Friday Night at 8: Love

In the Wilhelm translation of the I-Ching, in the hexagram of “Grace,” there’s a line that always fascinated me.

Love is the content, justice the form.

I’m probably paraphrasing that, but am too dulled out from the Big Apple Cold Snap of 2009 to go look it up.

Love is the content, justice the form.

I’ve written a lot about justice, about social justice, about accountability for the crooks who stole power in the US, all that.

Haven’t written a lot about love, though, about why justice has anything to do with love.  What it is we’re trying to create in our culture, our society, our government, that we can love?  Hard to even imagine loving anything right now about our laws and how they are enforced, about politicians, the media, so hard to see through the “chatter” of our corporate run discourse what is really going on, what there is to love.

And why is it, I wonder, that I can be so moved in my heart by love, by caring about my neighbors, my brothers, my sisters, and then someone says something hateful or does something destructive and that bright light of love is so easily overshadowed and replaced by pain and rage?

Love is the content, justice the form.

And why is it, I wonder, that such a seemingly small thing as that bright point of love, surrounded too often in a sea of hatred and destructiveness, why does it keep returning just as I despair of ever feeling it again?  How can something be that strong, so strong against even annihilation, destruction?

I think it’s good that we’ve all been writing and talking about justice in all of its forms, from politicial to ideal to the horrible feeling of justice denied.

The Constitution of the United States of America is a marvelous form, I think.  In Something The Dog Said’s essay Friday Constitutional 14 – Amendments 7-10, he wrote something I found very illuminating:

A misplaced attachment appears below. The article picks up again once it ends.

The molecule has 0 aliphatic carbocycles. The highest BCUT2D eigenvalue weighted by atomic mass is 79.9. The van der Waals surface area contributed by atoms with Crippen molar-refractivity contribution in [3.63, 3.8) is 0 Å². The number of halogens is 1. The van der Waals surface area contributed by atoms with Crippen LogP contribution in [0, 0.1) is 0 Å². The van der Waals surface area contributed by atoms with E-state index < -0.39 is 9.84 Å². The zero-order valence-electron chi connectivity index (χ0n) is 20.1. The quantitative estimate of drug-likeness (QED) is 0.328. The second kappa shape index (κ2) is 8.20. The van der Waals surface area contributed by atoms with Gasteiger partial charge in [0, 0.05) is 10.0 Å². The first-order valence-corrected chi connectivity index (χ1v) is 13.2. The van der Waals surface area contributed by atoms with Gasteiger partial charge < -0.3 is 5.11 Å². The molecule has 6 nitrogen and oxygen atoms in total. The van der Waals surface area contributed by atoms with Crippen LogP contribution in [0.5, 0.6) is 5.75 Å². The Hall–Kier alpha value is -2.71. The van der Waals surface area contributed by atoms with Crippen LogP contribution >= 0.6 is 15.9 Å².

We will stop here for the week, as the 11th Amendment (Sovereign Immunity) is going to take a lot of explanation. Over the last three months that Dog has really learned a lot and has begun to form some, if not new opinions, perhaps revitalized ones; the biggest of these is that the Constitution can not be treated like a buffet.

It is like a net where the strands wrap around each other to form the structure, cut any of the individual strands, and the integrity of the entire net suffers. The way that it works to balance the powers needed to govern versus the need for the people to be at liberty to follow their own path is one that can’t be unwound without damaging the whole. If you any of these rights for yourself, you must be ready to defend all of them, even the ones that are inconvenient or unpleasant to you.

This is the major tragedy of the fact that most of our fellow citizens were where the Dog was before he started this project. They know some of the Amendments, a few of the Articles, but do not know the entire document, and so miss out on the interconnectedness of it.

So, what are your thoughts thus far, citizens?

I think we are trying not only to restore the form of the Constitution, but the content as well, not merely dry legal words and citations but the emotions and insights that inspired revolutionaries to weave this net to begin with, love of freedom, love of dignity, and a love of liberty that is endangered by any kind of tyranny.

We know now that the protections in the Constitution were not for everyone when this nation was founded.  Yet this “net” has expanded over the centuries to include ever more groups of people — even as ever more groups wait in the wings, hoping and praying they will see in their lifetimes freedom, dignity, liberty.

I apologize for this fragment of an essay.  The changes in the past several weeks have often crashed over me in waves that make it difficult to write at all, as I just take it in and experience it.

But that is what is on my mind on this cold February evening.

Happy Friday to all and I hope everyone is doing well.


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  1. Etc.

    • Robyn on February 7, 2009 at 02:23